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The Solar System includes the Sun and all that orbit around it including planets, moons, comets, asteroids, gas, and dust. Scientists theorized that it was formed approximately 4.6 billion years ago after the collapse of a giant molecular cloud.
See the fact file below for more information on the Solar System or alternatively, you can download our 24-page Solar System worksheet pack to utilise within the classroom or home environment.
Key Facts & Information
Objects in the Solar System
- The Sun is the center of the Solar System wherein all objects orbit around it due to gravity. It is believed that 99.86% of the system’s mass is in the Sun while most of the remaining 0.14% are distributed in the eight planets.
- There are eight planets in the Solar System divided into inner and outer planets. Inner planets are also known as terrestrial planets composed of Mercury, Venus, Earth, and Mars which are characterized as small and made mostly of rock and metal.
- The outer planets also called gas giants are consist of Jupiter, Saturn, Uranus, and Neptune which are larger and primarily composed of helium, hydrogen, and other gases. Uranus and Neptune are also called the ice giants due to its composition.
- Comets are icy bodies in the Solar System which are compared to dirty snowballs. A comet consists of ice, dust, carbon dioxide, ammonia, and more. They often have a tail made of solar radiation and solar wind. Most astronomers believed that they came from the Oort Cloud or Kuiper Belt.
- In addition to comets, asteroids also revolve around the sun. They are also called planetoids or minor planets which are mostly irregular in shape. Most asteroids lie in the Asteroid belt between the orbits of Mars and Jupiter. In popular culture, once a big asteroid hit the Earth, it can bring apocalypse.
- In addition, there are 5 dwarf planets namely: Pluto, Ceres, Eris, Makemake, and Haumea. Pluto has been added to this category and was no longer the ninth planet in the system. A dwarf planet’s gravity is not sufficient to either attract or push smaller bodies which makes it different from a planet.
- Among the planets, Earth is the only place where water can be seen in solid, liquid, and vapor states. Venus also called as the twin planet is similar to Earth’s size, composition, and orbit.
- With 2,100 km/hr, Neptune has the strongest winds in the Solar System.
- The Solar System is part of a larger entity known as the galaxy. Scientists believed that there are billions of galaxies in the universe and that our Milky Way is just one of those.
- The moon is the most visible celestial body in the night sky. Earth have one that serves as a natural satellite. We can see different phases of the moon dependent on its position in relation to Earth and the Sun. It has a small core consists of iron, sulfur, and other elements. Craters can be seen in its surface most likely due to asteroid impacts. In relation to astronomical events, we can observe lunar eclipses when the moon, Earth, and the Sun forms a straight line and solar eclipse when the moon is in between the sun and Earth.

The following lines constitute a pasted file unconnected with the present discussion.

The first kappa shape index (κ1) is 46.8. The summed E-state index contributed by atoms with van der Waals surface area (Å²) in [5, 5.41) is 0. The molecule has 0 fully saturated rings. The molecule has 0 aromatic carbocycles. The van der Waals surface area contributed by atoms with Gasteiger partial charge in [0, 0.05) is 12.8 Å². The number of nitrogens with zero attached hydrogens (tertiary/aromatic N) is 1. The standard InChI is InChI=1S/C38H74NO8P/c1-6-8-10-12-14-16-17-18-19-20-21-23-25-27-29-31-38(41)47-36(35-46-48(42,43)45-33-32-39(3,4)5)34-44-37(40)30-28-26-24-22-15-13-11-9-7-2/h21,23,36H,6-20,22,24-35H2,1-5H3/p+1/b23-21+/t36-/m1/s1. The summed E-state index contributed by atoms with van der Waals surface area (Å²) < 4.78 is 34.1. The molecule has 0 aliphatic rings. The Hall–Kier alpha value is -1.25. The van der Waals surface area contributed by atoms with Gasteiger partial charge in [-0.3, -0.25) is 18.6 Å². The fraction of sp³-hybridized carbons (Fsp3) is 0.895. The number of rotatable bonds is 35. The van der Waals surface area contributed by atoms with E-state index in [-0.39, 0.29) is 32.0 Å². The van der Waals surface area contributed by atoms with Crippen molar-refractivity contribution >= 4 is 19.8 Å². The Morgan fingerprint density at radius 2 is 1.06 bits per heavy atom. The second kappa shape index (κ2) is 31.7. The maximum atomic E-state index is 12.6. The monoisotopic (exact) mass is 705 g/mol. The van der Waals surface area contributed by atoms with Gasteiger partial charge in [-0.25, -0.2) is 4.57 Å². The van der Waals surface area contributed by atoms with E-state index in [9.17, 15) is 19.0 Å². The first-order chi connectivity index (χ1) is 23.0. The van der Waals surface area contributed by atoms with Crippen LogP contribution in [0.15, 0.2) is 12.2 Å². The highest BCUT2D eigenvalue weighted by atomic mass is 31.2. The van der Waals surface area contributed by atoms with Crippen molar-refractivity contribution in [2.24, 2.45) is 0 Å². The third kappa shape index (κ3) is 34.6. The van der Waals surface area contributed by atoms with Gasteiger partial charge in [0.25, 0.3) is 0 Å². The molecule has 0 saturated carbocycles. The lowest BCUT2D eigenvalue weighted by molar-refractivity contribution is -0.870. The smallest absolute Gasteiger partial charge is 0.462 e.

- Aside from Earth, other planets have moons including Mars with 2, Jupiter with 67, Saturn 62, Uranus 27, and Neptune with 14. Even dwarf planets except Ceres have moons. Only Mercury and Venus do not have any moons.
- Stars are radiant spheres made of plasma. They are mainly composed of hydrogen and formed in the nebulae or clouds of interstellar gas and dust. From November to April each year, Orion Nebula which is 1,500 light years away from Earth is visible to observers.
- Amidst billions of stars in the solar system, the most famous one is the Sun which is our source of light and heat. It is classified as a G-type star that formed around 4.6 billion years ago. Among the famous stars are the Alpha Centauri System, Sirius, Vega, Betelgeuse, Antares, and Rigel.
- Over the centuries, intellectuals have struggled to understand what lies beyond the Earth’s sky.
- Around 276 to 195 B.C, Greek mathematician and astronomer Eratosthenes measured the round Earth using the sun. His measurement was short by only 340 km compared to the actual measurement.
- Nicolaus Copernicus who lived in the 16th century proposed a model of the solar system in which the Earth revolves around the sun also known as the geocentric theory.
- In the late 16th and 17th century, Danish astronomer Johannes Kepler determined that planets travelled around the sun in ellipses not circles.
- Italian philosopher, physicist, and inventor Galileo Galilei was credited for creating optical telescope and discovering Jupiter’s four primary moons. He also defended the idea of Copernicus.
- Among others are Sir Isaac Newton, Edmond Halley, William and Caroline Herschel, Edwin Hubble, and Albert Einstein.
Solar System Worksheets
This is a fantastic bundle which includes everything you need to know about Solar System across 24 in-depth pages. These are ready-to-use Solar System worksheets that are perfect for teaching students about Solar System which includes the Sun and all that orbit around it including planets, moons, comets, asteroids, gas, and dust. Scientists theorized that it was formed approximately 4.6 billion years ago after the collapse of a giant molecular cloud.
Complete List Of Included Worksheets
- Solar System Facts
- Naming Planets
- Relationship Goals
- Planet World
- Space Exploration
- Famous Astronomers
- Other Objects
- Truth About Earth
- Space Movies
- Mission to Mars
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Link will appear as Solar System Facts & Worksheets: https://kidskonnect.com - KidsKonnect, May 4, 2018
Use With Any Curriculum
These worksheets have been specifically designed for use with any international curriculum. You can use these worksheets as-is, or edit them using Google Slides to make them more specific to your own student ability levels and curriculum standards.